Wall Street capped a day of wobbly trading with modest gains for stocks Wednesday, as investors weighed the implications of the latest economic snapshot showing rising inflation.
The S&P 500 rose 0.3 percent after veering between a loss of 0.1 percent and a gain of 0.8 percent over the course of the day. The Dow Jones Industrial Average eked out a 0.1 percent gain, while the Nasdaq composite rose 0.2 percent.
Investors were focused on a report from the Labor Department, which showed consumer prices jumped 7 percent last month. That’s the fastest year-over-year pace in the consumer price index in nearly four decades. The sharp increase, which was in line with economists’ forecasts, came a day after Fed Chair Jerome Powell told Congress that the central bank stands ready to raise rates to fight inflation.
“That’s the next (thing) that investors are looking at, trying to figure out what the Fed is really, really going to do and what they really can do,” said Tom Martin, senior portfolio manager with Globalt Investments.
The S&P 500 index rose 13.28 points to 4,726.35. It’s now about 1.5 percent below the all-time high it set early last week. The Dow gained 38.30 points to 36,290.32. The Nasdaq rose 34.94 points to 15,188.39. The indexes are all on pace for a weekly gain.
The modest gains were led by technology stocks, which have been choppy in recent days. The prospect of higher interest rates tends to make pricey sectors like tech less appealing. Microsoft rose 1 percent and chipmaker Nvidia rose 0.7 percent.
A mix of retailers and other companies that rely on direct consumer spending, such as auto companies, also made solid gains. Nike rose 1.3 percent.
Health care companies were the only laggard among stocks in the S&P 500. Biogen slid 6.7 percent on news that Medicare is limiting coverage of the biopharmaceutical company’s $28,000-a-year Alzheimer’s drug whose benefits have been widely questioned.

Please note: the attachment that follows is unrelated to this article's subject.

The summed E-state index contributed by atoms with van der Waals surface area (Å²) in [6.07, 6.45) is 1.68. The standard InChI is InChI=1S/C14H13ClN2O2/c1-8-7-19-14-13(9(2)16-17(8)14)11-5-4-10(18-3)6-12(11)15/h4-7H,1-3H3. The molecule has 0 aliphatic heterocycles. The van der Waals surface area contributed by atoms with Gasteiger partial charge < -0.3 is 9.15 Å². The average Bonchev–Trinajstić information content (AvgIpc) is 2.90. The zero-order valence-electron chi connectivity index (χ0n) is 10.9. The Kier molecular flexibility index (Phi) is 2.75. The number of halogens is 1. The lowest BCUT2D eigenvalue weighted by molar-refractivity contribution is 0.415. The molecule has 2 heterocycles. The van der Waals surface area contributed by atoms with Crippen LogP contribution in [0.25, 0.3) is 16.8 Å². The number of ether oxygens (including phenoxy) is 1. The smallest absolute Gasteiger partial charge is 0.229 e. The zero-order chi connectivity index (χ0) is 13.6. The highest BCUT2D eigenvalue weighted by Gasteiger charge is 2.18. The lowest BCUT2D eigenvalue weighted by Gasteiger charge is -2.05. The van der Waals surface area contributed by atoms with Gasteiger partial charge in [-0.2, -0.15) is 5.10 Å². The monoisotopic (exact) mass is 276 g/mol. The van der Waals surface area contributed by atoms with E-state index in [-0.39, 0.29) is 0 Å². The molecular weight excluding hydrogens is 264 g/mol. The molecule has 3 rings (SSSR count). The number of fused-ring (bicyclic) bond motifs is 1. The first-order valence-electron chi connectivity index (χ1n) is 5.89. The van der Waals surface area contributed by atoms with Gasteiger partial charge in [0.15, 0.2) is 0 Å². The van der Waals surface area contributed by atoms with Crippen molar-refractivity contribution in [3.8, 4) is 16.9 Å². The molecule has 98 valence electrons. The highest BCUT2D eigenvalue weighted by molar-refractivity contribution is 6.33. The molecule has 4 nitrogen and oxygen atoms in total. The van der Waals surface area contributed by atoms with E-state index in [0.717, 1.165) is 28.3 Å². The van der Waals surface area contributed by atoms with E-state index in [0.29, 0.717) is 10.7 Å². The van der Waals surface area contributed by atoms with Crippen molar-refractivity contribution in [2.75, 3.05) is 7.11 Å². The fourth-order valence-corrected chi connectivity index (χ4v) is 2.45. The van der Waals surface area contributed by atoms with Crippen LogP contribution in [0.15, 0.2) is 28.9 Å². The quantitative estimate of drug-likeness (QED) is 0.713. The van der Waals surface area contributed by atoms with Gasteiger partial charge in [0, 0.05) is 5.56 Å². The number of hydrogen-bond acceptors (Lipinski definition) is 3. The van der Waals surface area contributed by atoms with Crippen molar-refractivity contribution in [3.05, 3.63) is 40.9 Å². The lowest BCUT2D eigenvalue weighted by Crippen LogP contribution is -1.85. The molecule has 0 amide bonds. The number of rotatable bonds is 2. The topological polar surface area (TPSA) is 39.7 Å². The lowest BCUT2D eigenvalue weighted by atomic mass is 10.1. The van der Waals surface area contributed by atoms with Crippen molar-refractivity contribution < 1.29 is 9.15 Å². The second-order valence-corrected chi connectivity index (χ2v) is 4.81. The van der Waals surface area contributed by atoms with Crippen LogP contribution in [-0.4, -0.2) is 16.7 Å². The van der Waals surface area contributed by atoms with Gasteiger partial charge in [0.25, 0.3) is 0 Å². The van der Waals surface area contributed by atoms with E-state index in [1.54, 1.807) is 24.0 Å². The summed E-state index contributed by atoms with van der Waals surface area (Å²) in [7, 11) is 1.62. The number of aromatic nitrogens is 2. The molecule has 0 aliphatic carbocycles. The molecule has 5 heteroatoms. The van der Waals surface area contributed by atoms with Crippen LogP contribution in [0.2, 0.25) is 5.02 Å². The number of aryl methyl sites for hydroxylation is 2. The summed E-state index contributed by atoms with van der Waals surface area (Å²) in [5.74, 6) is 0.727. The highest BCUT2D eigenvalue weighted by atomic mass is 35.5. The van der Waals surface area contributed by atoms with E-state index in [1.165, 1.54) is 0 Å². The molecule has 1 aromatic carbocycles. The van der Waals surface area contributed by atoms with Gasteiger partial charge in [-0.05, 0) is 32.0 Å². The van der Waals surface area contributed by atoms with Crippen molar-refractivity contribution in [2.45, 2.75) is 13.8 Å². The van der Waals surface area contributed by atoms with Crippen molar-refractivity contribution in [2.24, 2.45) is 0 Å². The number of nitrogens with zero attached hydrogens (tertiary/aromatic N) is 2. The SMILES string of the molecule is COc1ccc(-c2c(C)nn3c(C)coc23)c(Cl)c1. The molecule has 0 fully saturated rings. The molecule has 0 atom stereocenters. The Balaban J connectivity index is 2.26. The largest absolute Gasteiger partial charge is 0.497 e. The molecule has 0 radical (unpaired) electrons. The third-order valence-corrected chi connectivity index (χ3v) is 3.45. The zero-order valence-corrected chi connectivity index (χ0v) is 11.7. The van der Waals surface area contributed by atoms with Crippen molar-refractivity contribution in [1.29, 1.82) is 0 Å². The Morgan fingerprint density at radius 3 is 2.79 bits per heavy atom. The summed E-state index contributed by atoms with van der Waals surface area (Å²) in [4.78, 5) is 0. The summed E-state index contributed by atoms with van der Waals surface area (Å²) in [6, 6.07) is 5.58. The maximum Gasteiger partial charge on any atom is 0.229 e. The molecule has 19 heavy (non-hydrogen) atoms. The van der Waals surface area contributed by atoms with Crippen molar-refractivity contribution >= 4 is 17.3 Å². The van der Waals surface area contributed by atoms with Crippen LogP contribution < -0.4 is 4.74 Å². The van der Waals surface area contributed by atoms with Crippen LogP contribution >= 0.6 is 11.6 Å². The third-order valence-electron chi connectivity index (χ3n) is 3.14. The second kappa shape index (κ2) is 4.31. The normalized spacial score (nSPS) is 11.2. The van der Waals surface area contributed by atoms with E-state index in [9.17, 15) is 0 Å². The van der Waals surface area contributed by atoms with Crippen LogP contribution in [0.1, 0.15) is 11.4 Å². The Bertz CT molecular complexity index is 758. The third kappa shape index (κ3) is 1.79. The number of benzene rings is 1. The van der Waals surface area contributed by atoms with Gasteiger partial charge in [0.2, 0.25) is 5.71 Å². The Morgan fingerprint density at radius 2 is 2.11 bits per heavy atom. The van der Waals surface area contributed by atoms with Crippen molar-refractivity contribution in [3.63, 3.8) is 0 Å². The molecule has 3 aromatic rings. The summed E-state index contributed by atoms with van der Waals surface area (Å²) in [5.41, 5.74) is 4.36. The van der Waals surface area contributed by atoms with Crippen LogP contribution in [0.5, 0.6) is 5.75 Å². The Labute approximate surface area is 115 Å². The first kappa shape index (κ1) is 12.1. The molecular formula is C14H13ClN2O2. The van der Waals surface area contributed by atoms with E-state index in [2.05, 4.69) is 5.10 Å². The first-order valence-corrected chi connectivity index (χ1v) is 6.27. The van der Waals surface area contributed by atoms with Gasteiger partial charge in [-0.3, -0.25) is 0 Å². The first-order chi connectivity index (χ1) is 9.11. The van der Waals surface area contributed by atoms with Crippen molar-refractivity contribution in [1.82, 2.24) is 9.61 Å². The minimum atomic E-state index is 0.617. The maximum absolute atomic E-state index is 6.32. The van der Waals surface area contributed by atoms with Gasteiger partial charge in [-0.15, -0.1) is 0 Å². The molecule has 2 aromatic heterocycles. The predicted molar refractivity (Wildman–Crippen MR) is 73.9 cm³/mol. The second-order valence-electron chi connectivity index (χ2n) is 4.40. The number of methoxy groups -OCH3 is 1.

Smaller company stocks lost ground. The Russell 2000 index fell 17.95 points, or 0.8 percent, to 2,176.06.
Bond yields were mostly stable. The yield on the 10-year Treasury fell to 1.73 percent from 1.74 percent late Tuesday.
Wall Street has been closely watching rising inflation to gauge the impact on businesses and consumers, as well as on the Fed’s plan to trim its support for the economy and markets.
The central bank is reducing bond purchases that helped keep interest rates low throughout the virus pandemic. Investors are closely watching to see just how soon the Fed will start raising interest rates to fight inflation.
“We’re in a period where I don’t think we’ve ever been before with the amount of stimulus that was put to work,” said Greg Marcus, managing director of UBS Private Wealth Management. “You can’t have that much of an increase without having inflation ticking up.”
The market now puts the chances of the Fed raising short-term rates by at least a quarter point in March at around 75 percent. A month ago, it was about 36 percent.
Wall Street will get another update on rising inflation on Thursday, when the Labor Department releases December results from an index based on U.S. wholesale prices, which shows how inflation is affecting costs for businesses.
Businesses in a wide range of industries have been passing higher costs off to consumers, but many have been warning that they will still feel a financial impact because of higher prices and supply chain problems. Medical products maker Cardinal Health was the latest to issue such a warning earlier this week.
Wall Street will be closely watching the latest round of earnings to see how companies are dealing with inflation. Several airlines and banks this week will be among the first big companies to report their latest financial results.
Delta Air Lines reports its results on Thursday. Citigroup, JPMorgan Chase, and Wells Fargo report results on Friday.
By Damian J. Troise and Alex Veiga